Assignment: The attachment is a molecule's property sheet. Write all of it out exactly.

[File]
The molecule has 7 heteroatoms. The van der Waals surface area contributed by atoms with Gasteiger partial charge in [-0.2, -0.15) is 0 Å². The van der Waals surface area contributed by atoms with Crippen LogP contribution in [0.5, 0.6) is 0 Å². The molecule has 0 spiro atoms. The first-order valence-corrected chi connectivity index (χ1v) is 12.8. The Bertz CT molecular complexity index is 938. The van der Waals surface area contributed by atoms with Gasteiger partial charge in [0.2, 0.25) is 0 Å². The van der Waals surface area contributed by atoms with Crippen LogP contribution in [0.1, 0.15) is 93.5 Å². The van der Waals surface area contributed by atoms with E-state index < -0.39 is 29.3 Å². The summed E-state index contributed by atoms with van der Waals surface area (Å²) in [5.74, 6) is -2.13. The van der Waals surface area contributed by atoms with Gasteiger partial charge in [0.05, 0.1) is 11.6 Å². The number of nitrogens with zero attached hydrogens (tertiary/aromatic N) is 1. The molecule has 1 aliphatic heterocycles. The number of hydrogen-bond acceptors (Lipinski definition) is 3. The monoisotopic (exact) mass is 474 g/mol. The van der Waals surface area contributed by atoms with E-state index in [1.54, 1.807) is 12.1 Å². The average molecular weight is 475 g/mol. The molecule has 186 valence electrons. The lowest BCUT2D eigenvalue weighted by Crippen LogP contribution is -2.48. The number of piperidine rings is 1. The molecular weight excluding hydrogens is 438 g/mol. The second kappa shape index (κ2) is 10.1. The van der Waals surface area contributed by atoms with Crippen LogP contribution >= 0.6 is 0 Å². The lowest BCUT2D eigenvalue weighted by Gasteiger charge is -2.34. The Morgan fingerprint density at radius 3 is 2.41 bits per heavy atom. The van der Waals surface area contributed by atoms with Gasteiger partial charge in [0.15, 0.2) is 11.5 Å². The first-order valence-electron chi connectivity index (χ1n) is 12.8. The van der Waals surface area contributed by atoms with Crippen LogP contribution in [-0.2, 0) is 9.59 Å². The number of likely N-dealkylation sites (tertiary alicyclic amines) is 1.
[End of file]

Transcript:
The molecule has 7 heteroatoms. The van der Waals surface area contributed by atoms with Gasteiger partial charge in [-0.2, -0.15) is 0 Å². The van der Waals surface area contributed by atoms with Crippen LogP contribution in [0.5, 0.6) is 0 Å². The molecule has 0 spiro atoms. The first-order valence-corrected chi connectivity index (χ1v) is 12.8. The Bertz CT molecular complexity index is 938. The van der Waals surface area contributed by atoms with Gasteiger partial charge in [0.2, 0.25) is 0 Å². The van der Waals surface area contributed by atoms with Crippen LogP contribution in [0.1, 0.15) is 93.5 Å². The van der Waals surface area contributed by atoms with E-state index < -0.39 is 29.3 Å². The summed E-state index contributed by atoms with van der Waals surface area (Å²) in [5.74, 6) is -2.13. The van der Waals surface area contributed by atoms with Gasteiger partial charge in [0.05, 0.1) is 11.6 Å². The number of nitrogens with zero attached hydrogens (tertiary/aromatic N) is 1. The molecule has 1 aliphatic heterocycles. The number of hydrogen-bond acceptors (Lipinski definition) is 3. The monoisotopic (exact) mass is 474 g/mol. The van der Waals surface area contributed by atoms with E-state index in [1.54, 1.807) is 12.1 Å². The average molecular weight is 475 g/mol. The molecule has 186 valence electrons. The lowest BCUT2D eigenvalue weighted by Crippen LogP contribution is -2.48. The number of piperidine rings is 1. The molecular weight excluding hydrogens is 438 g/mol. The second kappa shape index (κ2) is 10.1. The van der Waals surface area contributed by atoms with Crippen LogP contribution >= 0.6 is 0 Å². The lowest BCUT2D eigenvalue weighted by Gasteiger charge is -2.34. The Morgan fingerprint density at radius 3 is 2.41 bits per heavy atom. The van der Waals surface area contributed by atoms with Gasteiger partial charge in [0.15, 0.2) is 11.5 Å². The first-order valence-electron chi connectivity index (χ1n) is 12.8. The van der Waals surface area contributed by atoms with Crippen LogP contribution in [-0.2, 0) is 9.59 Å². The number of likely N-dealkylation sites (tertiary alicyclic amines) is 1.